The 1619 Project: A New Origin Story

“Powerful . . . Based on the landmark 1619 Project, this collection . . . expands on the groundbreaking work with added nuance and new contributions by poets like Tracy K. Smith, writers including Kiese Laymon, and historians such as Anthea Butler. . . . This work asks readers to deeply consider who is allowed to shape the collective memory. Like the magazine version of the 1619 Project, this invaluable book sets itself apart by reframing readers’ understanding of U.S. history, past and present.” Library Journal (starred review)



A dramatic expansion of a groundbreaking work of journalism, The 1619 Project: A New Origin Story offers a profoundly revealing vision of the American past and present.


In late August 1619, a ship arrived in the British colony of Virginia bearing a cargo of twenty to thirty enslaved people from Africa. Their arrival led to the barbaric and unprecedented system of American chattel slavery that would last for the next 250 years. This is sometimes referred to as the country’s original sin, but it is more than that: It is the source of so much that still defines the United States.

The New York Times Magazine‘s award-winning “1619 Project” issue reframed our understanding of American history by placing slavery and its continuing legacy at the center of our national narrative. This new book substantially expands on that work, weaving together eighteen essays that explore the legacy of slavery in present-day America with thirty-six poems and works of fiction that illuminate key moments of oppression, struggle, and resistance. The essays show how the inheritance of 1619 reaches into every part of contemporary American society, from politics, music, diet, traffic, and citizenship to capitalism, religion, and our democracy itself.

This is a book that speaks directly to our current moment, contextualizing the systems of race and caste within which we operate today. It reveals long-glossed-over truths around our nation’s founding and construction–and the way that the legacy of slavery did not end with emancipation, but continues to shape contemporary American life.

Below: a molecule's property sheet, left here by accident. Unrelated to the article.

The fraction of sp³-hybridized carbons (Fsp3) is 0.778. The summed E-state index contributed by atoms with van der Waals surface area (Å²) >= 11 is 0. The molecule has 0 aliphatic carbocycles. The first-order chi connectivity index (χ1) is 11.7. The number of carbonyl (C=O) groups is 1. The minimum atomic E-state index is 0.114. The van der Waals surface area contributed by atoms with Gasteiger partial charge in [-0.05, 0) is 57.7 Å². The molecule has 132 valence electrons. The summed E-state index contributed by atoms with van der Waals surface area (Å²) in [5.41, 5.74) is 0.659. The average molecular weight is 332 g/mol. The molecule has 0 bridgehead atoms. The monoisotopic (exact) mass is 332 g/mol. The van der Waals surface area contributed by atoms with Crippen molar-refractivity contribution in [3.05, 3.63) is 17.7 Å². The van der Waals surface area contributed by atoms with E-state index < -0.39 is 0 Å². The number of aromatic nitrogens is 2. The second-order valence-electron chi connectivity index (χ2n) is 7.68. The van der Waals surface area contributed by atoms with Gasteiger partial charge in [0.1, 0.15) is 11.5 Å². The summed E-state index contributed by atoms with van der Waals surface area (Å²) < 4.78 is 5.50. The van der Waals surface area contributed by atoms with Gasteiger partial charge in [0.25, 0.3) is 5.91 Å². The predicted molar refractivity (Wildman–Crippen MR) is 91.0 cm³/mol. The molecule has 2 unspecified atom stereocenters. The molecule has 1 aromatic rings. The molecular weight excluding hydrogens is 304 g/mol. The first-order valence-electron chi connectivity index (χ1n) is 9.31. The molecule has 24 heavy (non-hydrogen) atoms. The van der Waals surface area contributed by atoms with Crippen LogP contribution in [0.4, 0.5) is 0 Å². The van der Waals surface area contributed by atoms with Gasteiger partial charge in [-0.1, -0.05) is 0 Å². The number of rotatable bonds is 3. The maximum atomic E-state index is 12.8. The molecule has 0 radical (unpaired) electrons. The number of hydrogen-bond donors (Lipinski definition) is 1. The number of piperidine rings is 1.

Featuring contributions from: Leslie Alexander – Michelle Alexander – Carol Anderson – Joshua Bennett – Reginald Dwayne Betts – Jamelle Bouie – Anthea Butler – Matthew Desmond – Rita Dove – Camille T. Dungy – Cornelius Eady – Eve L. Ewing – Nikky Finney – Vievee Francis – Yaa Gyasi – Forrest Hamer – Terrance Hayes – Kimberly Annece Henderson – Jeneen Interlandi – Honorée Fanonne Jeffers – Barry Jenkins – Tyehimba Jess – Martha S. Jones – Robert Jones, Jr. – A. Van Jordan – Ibram X. Kendi – Eddie Kendricks – Yusef Komunyakaa – Kevin M. Kruse – Kiese Laymon – Trymaine Lee – Jasmine Mans – Terry McMillan – Tiya Miles – Wesley Morris – Khalil Gibran Muhammad – Lynn Nottage – ZZ Packer – Gregory Pardlo – Darryl Pinckney – Claudia Rankine – Jason Reynolds – Dorothy Roberts – Sonia Sanchez – Tim Seibles – Evie Shockley – Clint Smith – Danez Smith – Patricia Smith – Tracy K. Smith – Bryan Stevenson – Nafissa Thompson-Spires – Natasha Trethewey – Linda Villarosa – Jesmyn Ward

Table of Contents:

PREFACE by Nikole Hannah-JonesCHAPTER ONE: Democracy by Nikole Hannah-Jones

CHAPTER TWO: The Creation of Race by Dorothy Roberts

CHAPTER THREE: Uprisings, Fear and Policing by Michelle and Leslie Alexander

CHAPTER FOUR: Second Amendment by Carol Anderson

CHAPTER FIVE: Native Americans and Slavery by Tiya Miles

CHAPTER SIX: The Roots of Capitalism by Matthew Desmond

CHAPTER SEVEN: Rule by Political Minority by Jamelle Bouie

CHAPTER SEVEN: Black Activism and Birthright Citizenship by Martha Jones

CHAPTER EIGHT: Mass Incarceration by Bryan Stevenson

CHAPTER NINE: The Sugar Trade by Khalil Muhammad

CHAPTER TEN: The Wealth Gap by Trymaine Lee

CHAPTER ELEVEN: The Roots of Racial Health Disparities by Linda Villarosa

CHAPTER TWELVE: Music by Wesley Morris

CHAPTER THIRTEEN: The Black Church by Anthea Butler

CHAPTER FOURTEEN: Health Care by Jeneen Interlandi

CHAPTER FIFTEEN: Traffic by Kevin Kruse

CHAPTER SIXTEEN: The Myth of Progress by Ibram Kendi

CHAPTER SEVENTEEN: Economic Justice by Nikole Hannah-Jones


624 pages



There are no reviews yet.

Be the first to review “The 1619 Project: A New Origin Story”